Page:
Other astrophysical scenarios where the electron fraction plays an important role involve the evolution of white dwarfs in binary systems. A white dwarf accreting up to the Chandrasekhar limit can have two possible outcomes. If the density and temperature become sufficiently high to ignite explosive nuclear burning, then the white dwarf may become a type Ia supernova. But it could also happen that electron capture in the ash reduces central temperature and pressure, and the white dwarf instead collapses to a neutron star. This latter outcome is known as “accretioninduced collapse”, or AIC (Canal et al. 1990; Woosley & Baron 1992; Fryer et al. 1999). Which outcome occurs depends on the ignition density which is in turn determined by the initial white dwarf properties (mass, composition, and temperature) and on the accretion rate (Canal et al. 1990).
The outcome also depends on the weak interaction rates employed in the study and the multidimensional character of the explosion. Burning raises the temperature at constant pressure and, if Y_{e} is constant, that must reduce the density. The density inversion behind the flame drives a RayleighTaylor instability that greatly enhances the advance of the burning front. However, since the pressure is mostly due to relativistic electrons, a decrease in Y_{e} due to electron capture in the ash means that the postburning density will be larger (since pressure depends on the product ρY_{e}). If Y_{e} decreases sufficiently, the density beneath the flame may even rise, thus suppressing the RayleighTaylor instability (see Sect. 4 in Timmes & Woosley 1992). If Y_{e} decreases in a sufficient fraction of the white dwarf before the (now slowly moving) flame makes its way out to regions where the density is lower and electron capture is reduced, the white dwarf collapses. At densities approaching 10^{10} g cm^{3} electron capture is so efficient that it would drive Y_{e} to very low values were it not for the inhibiting effect of betadecay. Yet there are, so far, no accurate calculations of betadecay rates for Y_{e} below about 0.41. Having a reliable lower bound to Y_{e} at a given density will thus be useful in future simulations.
During this phase of the white dwarf evolution, temperatures are high and densities relatively low. Consequently, the produced neutrinos escape. Under such conditions, the lower limit of the electron fraction is thus obtained from dynamic betaequilibrium, Eq. (13). If thermal weak equilibrium were assumed, electron captures would compete with antineutrino absorptions instead of β^{ − } decay, as expected when neutrinos escape. Figure 9 shows the dynamic betaequilibrium electron fraction for the range of temperatures and densities relevant for AIC and type Ia supernovae. In Table 1 some numerical values of the Y_{e} in the figure are given (a complete table is available on request).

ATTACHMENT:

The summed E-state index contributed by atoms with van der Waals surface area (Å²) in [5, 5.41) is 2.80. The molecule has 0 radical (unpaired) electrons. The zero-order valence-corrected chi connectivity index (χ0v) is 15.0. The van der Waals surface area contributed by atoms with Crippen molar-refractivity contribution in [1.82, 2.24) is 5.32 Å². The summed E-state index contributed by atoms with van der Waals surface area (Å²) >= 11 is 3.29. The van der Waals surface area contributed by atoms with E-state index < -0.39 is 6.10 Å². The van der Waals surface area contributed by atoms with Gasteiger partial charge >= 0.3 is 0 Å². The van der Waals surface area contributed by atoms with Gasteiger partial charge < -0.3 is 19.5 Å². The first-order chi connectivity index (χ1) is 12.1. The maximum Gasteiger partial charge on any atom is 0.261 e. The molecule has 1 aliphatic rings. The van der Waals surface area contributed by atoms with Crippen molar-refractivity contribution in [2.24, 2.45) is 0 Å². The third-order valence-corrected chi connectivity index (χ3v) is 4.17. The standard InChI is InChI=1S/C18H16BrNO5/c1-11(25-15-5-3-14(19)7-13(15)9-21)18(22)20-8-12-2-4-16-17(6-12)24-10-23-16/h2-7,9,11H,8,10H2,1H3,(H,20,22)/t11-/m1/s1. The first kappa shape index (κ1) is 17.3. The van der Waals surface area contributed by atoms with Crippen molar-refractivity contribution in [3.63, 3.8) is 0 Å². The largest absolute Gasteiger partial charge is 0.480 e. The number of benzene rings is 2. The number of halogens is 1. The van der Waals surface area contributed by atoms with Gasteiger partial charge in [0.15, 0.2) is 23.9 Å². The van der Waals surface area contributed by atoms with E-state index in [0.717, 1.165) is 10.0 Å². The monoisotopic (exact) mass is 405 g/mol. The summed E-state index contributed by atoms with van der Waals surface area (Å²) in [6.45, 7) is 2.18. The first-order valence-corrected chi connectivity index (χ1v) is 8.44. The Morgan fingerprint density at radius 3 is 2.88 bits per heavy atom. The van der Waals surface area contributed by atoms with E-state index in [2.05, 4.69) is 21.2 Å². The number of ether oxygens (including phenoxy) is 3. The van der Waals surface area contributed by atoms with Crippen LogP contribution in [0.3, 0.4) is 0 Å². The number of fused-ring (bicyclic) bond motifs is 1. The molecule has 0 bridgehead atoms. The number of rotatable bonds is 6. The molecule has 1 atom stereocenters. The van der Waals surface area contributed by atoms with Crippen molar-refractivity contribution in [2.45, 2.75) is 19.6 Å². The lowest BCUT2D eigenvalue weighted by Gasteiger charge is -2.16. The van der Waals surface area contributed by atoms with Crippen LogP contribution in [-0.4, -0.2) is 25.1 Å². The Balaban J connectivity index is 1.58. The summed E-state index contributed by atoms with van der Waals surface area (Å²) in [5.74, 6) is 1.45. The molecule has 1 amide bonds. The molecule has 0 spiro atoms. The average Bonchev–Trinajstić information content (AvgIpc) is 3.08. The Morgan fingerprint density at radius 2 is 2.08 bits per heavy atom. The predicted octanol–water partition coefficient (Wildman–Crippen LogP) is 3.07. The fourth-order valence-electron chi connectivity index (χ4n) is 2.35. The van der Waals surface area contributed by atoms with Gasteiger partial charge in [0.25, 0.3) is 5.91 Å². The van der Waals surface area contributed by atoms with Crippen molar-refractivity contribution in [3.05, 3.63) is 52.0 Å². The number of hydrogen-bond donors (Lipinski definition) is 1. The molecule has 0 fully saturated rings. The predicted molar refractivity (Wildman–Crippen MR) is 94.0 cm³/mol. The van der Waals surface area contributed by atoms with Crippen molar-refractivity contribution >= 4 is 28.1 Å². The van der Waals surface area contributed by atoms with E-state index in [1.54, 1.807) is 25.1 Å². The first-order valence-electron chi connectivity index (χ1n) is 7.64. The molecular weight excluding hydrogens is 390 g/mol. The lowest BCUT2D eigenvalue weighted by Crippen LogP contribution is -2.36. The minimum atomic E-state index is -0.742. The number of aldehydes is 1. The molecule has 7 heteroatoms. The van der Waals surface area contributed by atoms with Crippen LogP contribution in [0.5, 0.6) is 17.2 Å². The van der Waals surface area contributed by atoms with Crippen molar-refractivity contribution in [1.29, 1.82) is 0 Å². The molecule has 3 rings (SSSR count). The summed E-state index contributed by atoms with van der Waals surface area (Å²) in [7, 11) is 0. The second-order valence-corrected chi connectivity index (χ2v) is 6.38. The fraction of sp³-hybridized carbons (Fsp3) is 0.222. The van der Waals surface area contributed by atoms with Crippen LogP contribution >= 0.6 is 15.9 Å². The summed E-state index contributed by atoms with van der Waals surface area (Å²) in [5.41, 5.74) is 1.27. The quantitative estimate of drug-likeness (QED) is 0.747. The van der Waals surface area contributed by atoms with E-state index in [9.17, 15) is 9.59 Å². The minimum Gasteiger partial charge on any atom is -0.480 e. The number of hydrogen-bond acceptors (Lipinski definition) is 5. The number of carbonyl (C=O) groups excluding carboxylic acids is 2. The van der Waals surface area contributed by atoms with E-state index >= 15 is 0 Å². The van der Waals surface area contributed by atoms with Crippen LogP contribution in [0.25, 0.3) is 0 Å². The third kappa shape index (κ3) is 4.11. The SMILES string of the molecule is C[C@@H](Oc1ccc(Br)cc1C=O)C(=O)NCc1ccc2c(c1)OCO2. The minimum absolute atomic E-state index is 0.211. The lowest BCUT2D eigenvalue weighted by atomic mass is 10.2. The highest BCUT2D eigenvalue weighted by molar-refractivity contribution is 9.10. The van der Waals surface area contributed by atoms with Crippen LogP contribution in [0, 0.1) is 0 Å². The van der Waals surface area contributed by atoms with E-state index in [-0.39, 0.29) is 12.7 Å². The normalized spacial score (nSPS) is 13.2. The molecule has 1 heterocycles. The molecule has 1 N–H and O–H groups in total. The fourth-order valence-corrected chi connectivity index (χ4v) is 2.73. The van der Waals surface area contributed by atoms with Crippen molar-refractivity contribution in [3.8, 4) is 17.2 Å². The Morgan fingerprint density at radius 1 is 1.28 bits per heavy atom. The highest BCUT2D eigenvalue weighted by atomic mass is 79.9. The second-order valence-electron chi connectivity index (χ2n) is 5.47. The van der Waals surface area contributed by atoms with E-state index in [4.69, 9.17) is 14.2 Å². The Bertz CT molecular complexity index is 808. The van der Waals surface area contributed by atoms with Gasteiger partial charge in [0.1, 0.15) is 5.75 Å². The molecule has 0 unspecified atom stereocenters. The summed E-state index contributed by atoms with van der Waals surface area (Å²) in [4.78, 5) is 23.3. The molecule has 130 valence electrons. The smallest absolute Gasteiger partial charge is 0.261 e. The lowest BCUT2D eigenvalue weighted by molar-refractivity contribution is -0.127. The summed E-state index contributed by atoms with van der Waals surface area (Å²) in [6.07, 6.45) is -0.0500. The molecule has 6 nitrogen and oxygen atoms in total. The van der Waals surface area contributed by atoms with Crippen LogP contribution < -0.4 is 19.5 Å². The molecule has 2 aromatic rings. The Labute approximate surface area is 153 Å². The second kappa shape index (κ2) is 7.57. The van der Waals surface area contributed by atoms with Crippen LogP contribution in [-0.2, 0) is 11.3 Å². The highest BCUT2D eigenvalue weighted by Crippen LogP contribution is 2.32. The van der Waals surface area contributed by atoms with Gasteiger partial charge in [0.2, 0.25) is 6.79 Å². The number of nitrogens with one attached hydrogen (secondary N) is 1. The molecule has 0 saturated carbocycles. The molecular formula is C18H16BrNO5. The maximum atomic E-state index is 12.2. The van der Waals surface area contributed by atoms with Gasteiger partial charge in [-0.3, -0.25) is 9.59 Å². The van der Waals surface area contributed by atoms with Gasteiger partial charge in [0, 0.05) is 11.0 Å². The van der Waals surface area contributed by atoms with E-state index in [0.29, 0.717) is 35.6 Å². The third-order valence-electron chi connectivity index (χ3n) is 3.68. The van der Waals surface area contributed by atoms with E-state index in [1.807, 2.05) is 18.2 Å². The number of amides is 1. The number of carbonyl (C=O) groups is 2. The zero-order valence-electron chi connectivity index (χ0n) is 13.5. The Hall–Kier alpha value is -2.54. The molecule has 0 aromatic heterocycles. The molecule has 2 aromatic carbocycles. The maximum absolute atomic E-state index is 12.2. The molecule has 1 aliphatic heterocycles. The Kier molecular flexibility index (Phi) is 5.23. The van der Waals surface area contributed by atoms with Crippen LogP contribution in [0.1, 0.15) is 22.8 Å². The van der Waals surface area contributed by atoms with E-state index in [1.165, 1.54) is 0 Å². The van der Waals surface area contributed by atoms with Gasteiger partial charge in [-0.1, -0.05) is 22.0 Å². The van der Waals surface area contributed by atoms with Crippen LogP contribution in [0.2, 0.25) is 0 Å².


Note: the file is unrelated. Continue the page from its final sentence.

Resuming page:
The behaviour of the electron fraction is very different at high and low temperatures (Fig. 9). At low temperatures the electron fraction decreases continuously with density. While a high temperatures (T ≳ 12 GK) first decreases and then increases. This seems unintuitive but it can be understood considering the change in composition. At low densities the composition is neutrons, protons, and alphaparticles. With increasing density heavy nuclei are present and their β^{ − } decay produces an increase of Y_{e}. At even higher densities, electron capture dominates and Y_{e} decreases again.
Fig. 9
The dynamic betaequilibrium electron fraction (Eq. (13)) is shown for the range of temperatures and densities relevant in type Ia supernovae and AICs. In Table 1 numerical values of the equilibrium electron fraction are given. 
Finally, we notice that the electron fraction and thus weakinteraction rates are important for determining the composition of the ejecta in typical type Ia supernova. In these events the electron captures are very important during the flame propagation because they lead to a reduction of the electron fraction which is the parameter that controls the isotopic composition of the ejecta.
5. Conclusions
Weakinteraction rates determine the evolution of the electron fraction, which is a key parameter affecting the composition and dynamics of stars in the late stages of stellar evolution and supernovae. Here we have presented an interesting limiting case that can be used to test the implementation of theoretical weakinteraction rates in stellar evolution simulations and to place lower bounds on the Y_{e} in the explosion of white dwarfs. Our results depend only on chemical potentials and therefore are independent of the weakinteraction rates.
These equilibrium electron fractions can be compared to those found in presupernova models, where weakinteraction rates play an important role (Heger et al. 2001a). The presupernova phase precedes the collapse of massive stars, therefore temperatures get high enough that NSE is reached, but the dynamical evolution is too fast in most cases for beta equilibrium to be achieved. We find a lower limit for electron fraction and show that the Y_{e} in the old presupernova models of Woosley & Weaver (1995) drops below it. In these presupernova models beta decay rates of Hansen (1968); )Mazurek et al. (1974) were used. These rates are too low compared to FFN and LMP. Similar models calculated using more recent weak rates (Heger et al. 2001b) lead to an electron fraction that stays always above or equal to our lower limit. Moreover, for the 15 M_{⊙} model where the rates predict dynamic betaequilibrium, we find that their electron fraction agrees with the equilibrium value of our calculations.